The Fourth Man: The Definitive Account of Kim Philby, Guy Burgess, and Donald Maclean and who Recruited Them to Spy for Russia
On May 25, 1951, at the height of the cold war, two British diplomats, Guy Burgess and Donald Maclean, disappeared from Great Britain just as they were about to be apprehended as spies for the Soviet Union. The defection of these members of the establishment stunned the nation. The notorious case was reopened by the serialization in The (London) Observer of Andrew Boyle's book, "The Climate of Treason: Five Who Spied for Russia" which implied that "the fourth man," the Soviet agent who had tipped off Burgess and Maclean that British Intelligence was hot on their trail, was 72 year-old Sir Anthony Blunt, the highly respected art historian and Surveyor of the Queen's Pictures. A political storm swept Parliament when it learned that Sir Anthony had been granted immunity from prosecution when he secretly confessed to espionage in 1969, and that the Queen had long had in her employ a former spy (who was quickly stripped of his knighthood). Mr. Boyle seeks to explain how intelligent middle-class and upper middle-class students might have become Communists and traitors in the 30's: the postwar failure of nerve, the decline of empire, the disarray of the Labor Party, massive unemployment, boredom and so on. He absorbs with an account of upper-class flirtations with Fascism, with the memories of men and women who knew the three way back when, with digressions into the minds of ministers and poets.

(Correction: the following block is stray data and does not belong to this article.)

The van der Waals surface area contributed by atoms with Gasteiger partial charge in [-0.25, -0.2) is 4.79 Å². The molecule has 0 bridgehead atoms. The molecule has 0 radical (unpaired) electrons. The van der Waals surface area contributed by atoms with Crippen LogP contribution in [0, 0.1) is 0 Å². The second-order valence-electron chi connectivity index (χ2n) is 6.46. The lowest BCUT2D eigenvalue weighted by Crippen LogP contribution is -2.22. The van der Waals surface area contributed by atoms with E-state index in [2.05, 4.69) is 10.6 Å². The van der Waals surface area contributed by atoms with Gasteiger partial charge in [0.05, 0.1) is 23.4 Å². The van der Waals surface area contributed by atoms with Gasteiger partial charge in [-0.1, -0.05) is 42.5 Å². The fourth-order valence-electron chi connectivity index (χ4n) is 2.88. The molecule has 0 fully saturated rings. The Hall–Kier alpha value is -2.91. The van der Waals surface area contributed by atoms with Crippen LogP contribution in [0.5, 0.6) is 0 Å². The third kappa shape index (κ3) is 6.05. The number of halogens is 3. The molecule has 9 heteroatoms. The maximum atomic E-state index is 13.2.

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LibraryThing ReviewUser Review - Jcambridge - www.librarything.com
I am a fan of Scandinavian thrillers and this one did not disappoint. I read it in a single sitting and will definitely be checking other books by K. O. Dahl. I recommend it to those who enjoy this ... Read full review
LibraryThing ReviewUser Review - Sable677 - LibraryThing
The Fourth Man is the first book that I have read by Dahl. It was a book lent to me by a friend so I wasn't sure what to expect. I read it pretty quickly and enjoyed the overall story. I did have a ... Read full review